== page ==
When groups make decisions about complex issues, and when complete information isn't available, they do the best they can. Sometimes they believe they're doing the best they can, but they're mistaken in that belief. One pattern that leads groups (and individuals) astray is known as confirmation bias — the tendency to search for or interpret information so as to confirm one's preconceptions.
We make decisions based in part on prevailing beliefs — what we hold to be true about the matter at hand. Confirmation bias distorts our decision making in three ways. It limits our access to information, it causes us to undervalue information that contradicts prevailing beliefs, and it causes us to overvalue information that confirms prevailing beliefs. Confirmation bias tends to degrade decision quality.
Oddly, even the most educated, intelligent, and accomplished among us are vulnerable to confirmation bias. Here are three indicators that a group discussion might be distorted by confirmation bias.
- Anecdotal evidence
- As a group debates the validity of a hypothesis, advocates might offer an anecdote — a narrative about a specific incident — to confirm their position. Anecdotes, even if true, cannot prove anything. They can only disprove, and to do that, they must be true.
- Anecdotes can serve only two purposes. They can be illustrations of a hypothesis, or they can disprove a hypothesis. And numbers make no difference. A million anecdotes consistent with a hypothesis do not outweigh one anecdote that provides a counterexample.
- Eerie correlations of unlikely conditions
- Some believeConfirmation bias tends to
degrade decision quality that hypotheses can be proven by patterns of unlikely events or conditions. Most noticeable when used by conspiracy theorists, this line of pseudo-reasoning is very common, though less noticed, in more mundane discussions as well. For instance, it might be used in product development, as a group speculates about the possible motives or next moves of a competitor, based on a series of hires the competitor recently made.
- A humorous example of this kind of thinking is the probably apocryphal quote often attributed to the late actor Paul Newman: "24 hours in a day, 24 beers in a case. Coincidence? I think not."
- Evidence consisting of failure to disprove
- Failure to disprove a hypothesis doesn't, in itself, constitute proof of the hypothesis — it simply leaves the hypothesis standing. Some feel that if fifteen attempts to disprove fail, and only two succeed, then the odds are good that the hypothesis is true.
- Not so. If an attempt to disprove the hypothesis does succeed, then the hypothesis is disproved. There's wiggle room only if the various attempts to disprove are each suggestive, but inconclusive.
Next time we'll examine some of the effects of confirmation bias on thought processes. Next in this series Top Next Issue
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More articles on Emotions at Work:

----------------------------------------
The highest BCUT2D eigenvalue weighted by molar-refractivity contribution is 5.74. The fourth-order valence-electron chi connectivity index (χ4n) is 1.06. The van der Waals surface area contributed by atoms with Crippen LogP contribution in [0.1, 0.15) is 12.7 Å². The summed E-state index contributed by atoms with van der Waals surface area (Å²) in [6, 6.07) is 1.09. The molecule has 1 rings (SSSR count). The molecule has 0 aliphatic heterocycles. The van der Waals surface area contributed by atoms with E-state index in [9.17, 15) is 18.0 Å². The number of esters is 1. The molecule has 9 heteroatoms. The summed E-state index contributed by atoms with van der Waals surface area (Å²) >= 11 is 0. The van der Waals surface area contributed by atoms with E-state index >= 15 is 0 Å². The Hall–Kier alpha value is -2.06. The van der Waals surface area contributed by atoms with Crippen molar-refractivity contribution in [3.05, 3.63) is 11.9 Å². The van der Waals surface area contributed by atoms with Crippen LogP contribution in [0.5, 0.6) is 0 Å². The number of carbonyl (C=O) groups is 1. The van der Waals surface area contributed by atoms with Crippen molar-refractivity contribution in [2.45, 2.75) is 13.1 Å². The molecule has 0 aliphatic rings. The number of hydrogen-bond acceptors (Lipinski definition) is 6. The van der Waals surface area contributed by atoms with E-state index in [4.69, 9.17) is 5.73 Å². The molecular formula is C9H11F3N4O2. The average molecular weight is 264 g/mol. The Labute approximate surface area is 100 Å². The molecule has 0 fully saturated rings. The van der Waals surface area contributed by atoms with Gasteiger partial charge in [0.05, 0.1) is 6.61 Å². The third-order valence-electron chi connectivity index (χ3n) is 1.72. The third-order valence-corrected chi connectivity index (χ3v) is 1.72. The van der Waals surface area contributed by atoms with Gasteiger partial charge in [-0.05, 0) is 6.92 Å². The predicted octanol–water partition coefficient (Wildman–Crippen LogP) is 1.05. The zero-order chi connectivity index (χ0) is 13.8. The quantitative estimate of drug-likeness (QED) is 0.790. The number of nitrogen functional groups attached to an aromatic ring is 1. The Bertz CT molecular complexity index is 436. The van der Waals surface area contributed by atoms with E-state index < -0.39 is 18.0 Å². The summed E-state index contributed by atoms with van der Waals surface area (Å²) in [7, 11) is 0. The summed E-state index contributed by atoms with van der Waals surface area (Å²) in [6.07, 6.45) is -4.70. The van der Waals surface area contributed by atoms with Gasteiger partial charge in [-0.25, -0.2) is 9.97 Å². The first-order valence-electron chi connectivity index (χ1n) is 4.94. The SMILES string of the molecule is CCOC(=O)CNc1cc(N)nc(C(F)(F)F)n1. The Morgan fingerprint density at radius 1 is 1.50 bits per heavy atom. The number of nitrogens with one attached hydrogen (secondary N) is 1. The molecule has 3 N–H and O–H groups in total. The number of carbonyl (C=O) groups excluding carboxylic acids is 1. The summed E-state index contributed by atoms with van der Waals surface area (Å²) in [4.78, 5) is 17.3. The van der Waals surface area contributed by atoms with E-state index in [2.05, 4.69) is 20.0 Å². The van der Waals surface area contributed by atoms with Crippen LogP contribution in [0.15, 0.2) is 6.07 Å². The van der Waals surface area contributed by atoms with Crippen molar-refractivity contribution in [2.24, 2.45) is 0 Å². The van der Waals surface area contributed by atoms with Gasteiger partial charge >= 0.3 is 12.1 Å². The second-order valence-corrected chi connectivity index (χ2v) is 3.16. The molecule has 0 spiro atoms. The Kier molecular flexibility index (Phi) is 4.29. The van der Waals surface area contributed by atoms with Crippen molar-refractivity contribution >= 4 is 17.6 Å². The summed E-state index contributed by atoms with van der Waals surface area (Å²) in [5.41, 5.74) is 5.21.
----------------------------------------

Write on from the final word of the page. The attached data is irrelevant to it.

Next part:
- The Fallacy of the False Cause
- Although we sometimes make decisions with incomplete information, we do the best we can, given what
we know. Sometimes, we make wrong decisions not because we have incomplete information, but because
we make mistakes in how we reason about the information we do have.
- Conflict Haiku
- When tempers flare, or tension fills the air, many of us contribute to the stew, often without realizing
that we do. Here are some haiku that describe some of the many stances we choose that can lead groups
into tangles, or let those tangles persist once they form.
- Believe It or Else
- When we use threats and intimidation to win debates or agreement, we lay a flimsy foundation for future
action. Using fear may win the point, but little more.
- Coercion by Presupposition
- Coercion, physical or psychological, has no place in the workplace. Yet we see it and experience it
frequently. We can end the use of presupposition as a tool of coercion, but only if we take personal
responsibility for ending it.
- Contribution Misattribution
- In teams, acknowledging people for their contributions is essential for encouraging high performance.
Failing to do so can be expensive. Three patterns of contribution misattribution are especially costly:
theft, rejection/transmigration, and eliding.
See also Emotions at Work and Personal, Team, and Organizational Effectiveness for more related articles.
Forthcoming issues of Point Lookout
- Coming March 29: Time Slot Recycling: The Risks
- When we can't begin a meeting because some people haven't arrived, we sometimes cancel the meeting and hold a different one, with the people who are in attendance. It might seem like a good way to avoid wasting time, but there are risks. Available here and by RSS on March 29.
- And on April 5: The Fallacy of Division
- Errors of reasoning are pervasive in everyday thought in most organizations. One of the more common errors is called the Fallacy of Division, in which we assume that attributes of a class apply to all members of that class. It leads to ridiculous results. Available here and by RSS on April 5.
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